Loyola University Chicago

Institute of Environmental Sustainability

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STEP Class Highlight

STEP Class Highlight

The Water Problem (That Is Also Our Food Problem)

By Sydney Stuenkel, Marketing major and Environmental Action and Leadership minor

Imagine crossing the finish line of the Chicago Marathon. After running 26.2 consecutive miles, all you want in this world (aside from never running another step) is a cup of water. A volunteer race usher greets you, guides you out of the finish line area, and hands you a cup. A cup you presume to be full of ice cold water. Imagine that cup is empty. Not a great feeling, especially considering that water is the most basic necessity of life—marathon or not. Although this scenario was not the case for the 2015 Chicago Marathon, who’s to say water will be in our cups when we cross the finish line in 30, 40, or 50 years?

Water often is not at the forefront in discussions about our food system. Frequently presented as two separate issues, food and water are in fact inherently intertwined. Both are essential to life and our current methods of their use are wholly unsustainable. Water is a commons, which means no one technically owns it, and it is—or rather, it should be—available to everyone. This idealistic view, however, does not translate to real-world equitable water access, consumption, and distribution. We cannot, of course, summon rainfall in areas experiencing droughts, or help the fact that some of us live in areas with an abundant freshwater supply (i.e. Chicago’s convenient location next to Lake Michigan). We can help what exactly we use our freshwater for. And drinking isn’t even close to being the number one use. Agriculture is the main use of freshwater on a worldwide scale. Agriculture accounts for 69% of global water use, while municipal use accounts for a mere 7%.[1]

This high percentage makes some degree of sense; we need to grow food, and food requires water just as we do. The problem with this high percentage lies in the inefficient methods of water use for industrial agriculture, most directly related to irrigation practices. The FAO estimates that crops use only 45% of the water provided to them through irrigation.[2] Another problem with industrial agriculture is the pollution of surface water and aquifers. The EPA projects that 70% of the pollution in U.S. rivers and streams comes from industrial farming practices.[3] Water pollution from fertilizer run-off has serious environmental implications, including the eutrophication of waterways and subsequent dead zones, such as the infamous dead zone in the Gulf of Mexico.[4]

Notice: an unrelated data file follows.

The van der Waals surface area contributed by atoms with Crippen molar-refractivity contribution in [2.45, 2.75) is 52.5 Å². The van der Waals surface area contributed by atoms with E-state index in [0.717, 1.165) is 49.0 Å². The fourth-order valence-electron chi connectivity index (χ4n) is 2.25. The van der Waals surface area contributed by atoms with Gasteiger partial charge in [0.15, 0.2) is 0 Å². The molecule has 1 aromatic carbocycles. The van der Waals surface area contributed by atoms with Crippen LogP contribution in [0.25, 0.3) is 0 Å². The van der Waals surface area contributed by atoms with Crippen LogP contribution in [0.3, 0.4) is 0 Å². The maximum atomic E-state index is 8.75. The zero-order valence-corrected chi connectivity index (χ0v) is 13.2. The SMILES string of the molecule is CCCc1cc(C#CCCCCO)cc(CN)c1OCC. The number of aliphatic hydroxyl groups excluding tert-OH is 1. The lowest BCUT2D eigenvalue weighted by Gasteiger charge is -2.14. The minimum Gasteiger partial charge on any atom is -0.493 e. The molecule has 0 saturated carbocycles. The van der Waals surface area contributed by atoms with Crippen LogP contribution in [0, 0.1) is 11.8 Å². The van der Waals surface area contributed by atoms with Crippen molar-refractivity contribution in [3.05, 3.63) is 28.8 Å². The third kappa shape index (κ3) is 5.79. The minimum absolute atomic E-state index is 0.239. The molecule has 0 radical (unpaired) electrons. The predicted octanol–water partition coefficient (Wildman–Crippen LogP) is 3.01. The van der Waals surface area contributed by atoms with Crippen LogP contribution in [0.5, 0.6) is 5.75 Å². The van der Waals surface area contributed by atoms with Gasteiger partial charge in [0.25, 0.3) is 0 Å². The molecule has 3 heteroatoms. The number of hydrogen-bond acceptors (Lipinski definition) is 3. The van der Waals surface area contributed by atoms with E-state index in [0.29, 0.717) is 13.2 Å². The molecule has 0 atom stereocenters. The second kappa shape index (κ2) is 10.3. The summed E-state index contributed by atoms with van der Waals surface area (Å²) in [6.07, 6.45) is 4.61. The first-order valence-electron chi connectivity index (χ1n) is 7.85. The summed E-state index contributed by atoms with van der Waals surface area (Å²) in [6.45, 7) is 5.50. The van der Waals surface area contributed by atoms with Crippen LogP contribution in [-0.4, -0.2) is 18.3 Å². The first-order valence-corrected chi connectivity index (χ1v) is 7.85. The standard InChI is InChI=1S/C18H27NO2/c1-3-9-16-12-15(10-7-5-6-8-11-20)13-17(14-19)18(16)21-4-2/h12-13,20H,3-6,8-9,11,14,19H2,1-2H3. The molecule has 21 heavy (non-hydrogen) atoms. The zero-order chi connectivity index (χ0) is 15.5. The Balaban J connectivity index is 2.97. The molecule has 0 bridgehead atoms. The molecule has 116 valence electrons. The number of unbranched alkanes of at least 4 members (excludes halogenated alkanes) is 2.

Water is a necessary input in any form of agriculture; however, sustainable agriculture practices employ more efficient methods, such as drip irrigation. The Talking Farm in Skokie, IL uses drip irrigation for their urban farm. Farm manager Matt Ryan showed us the tubing they use for drip irrigation and explained that the only downside of the method is disposing the tubing after a decade or two of use.[5]

It’s easy to argue that we must use large inputs of water to grow our food and experience the adverse side effects because that’s the way it’s always been. Agriculture, however, is not the only, or even the original, way that humans obtained food in the past. In his article The Worst Mistake in the History of the Human Race, Jared Diamond argues that agriculture, despite its praise and glorification, is one of the most detrimental things we’ve done to ourselves and our environment. He contends that we may have been better off as the hunters and gathers we used to be.[6] In regards to agriculture’s impact on our world’s freshwater supply, this view is certainly justified.  And while it may be impractical to revert to the hunting and gathering ways of our ancestors, their naturally limited water use is worth consideration. How have we gone from drinking, conserving, and appreciating freshwater sources to depleting them faster than they can be recharged? How can we justify practicing inefficient irrigation practices when not all citizens of the world have access to freshwater for drinking?  I suppose, as Barbara Kingsolver claims in her memoir Animal, Vegetable, Miracle, “humans can be fairly ridiculous animals.”[7] If we want to remediate our food system, scrutinizing our water use for agriculture is essential. We need water, we need food, and it’s about time we start acting like our lives depend on them.


[1] Horrigan, L., Lawrence, R. S., and Walker, P. 2002. “How Sustainable Agriculture Can Address the Environmental and Human Health Harms of Industrial Agriculture.” Environmental Health Perspectives 110(5): 445–456.

[2] Ibid.

[3] Ibid.

[4] STEP lecture by T. Schusler, “Environmental Impacts of Industrial Agricultural”

[5] M. Ryan during STEP field trip to the Talking Farm, Skokie, IL

[6] Diamond, J. 1987. “The Worst Mistake in the History of the Human Race.” Discover Magazine. Accessed online: http://discovermagazine.com/1987/may/02-the-worst-mistake-in-the-history-of-the-human-race

[7] Kingsolver, B., Hopp, S. L., and Kingsolver, Camille. 2007. Animal, Vegetable, Miracle: A Year of Food Life. HarperCollins.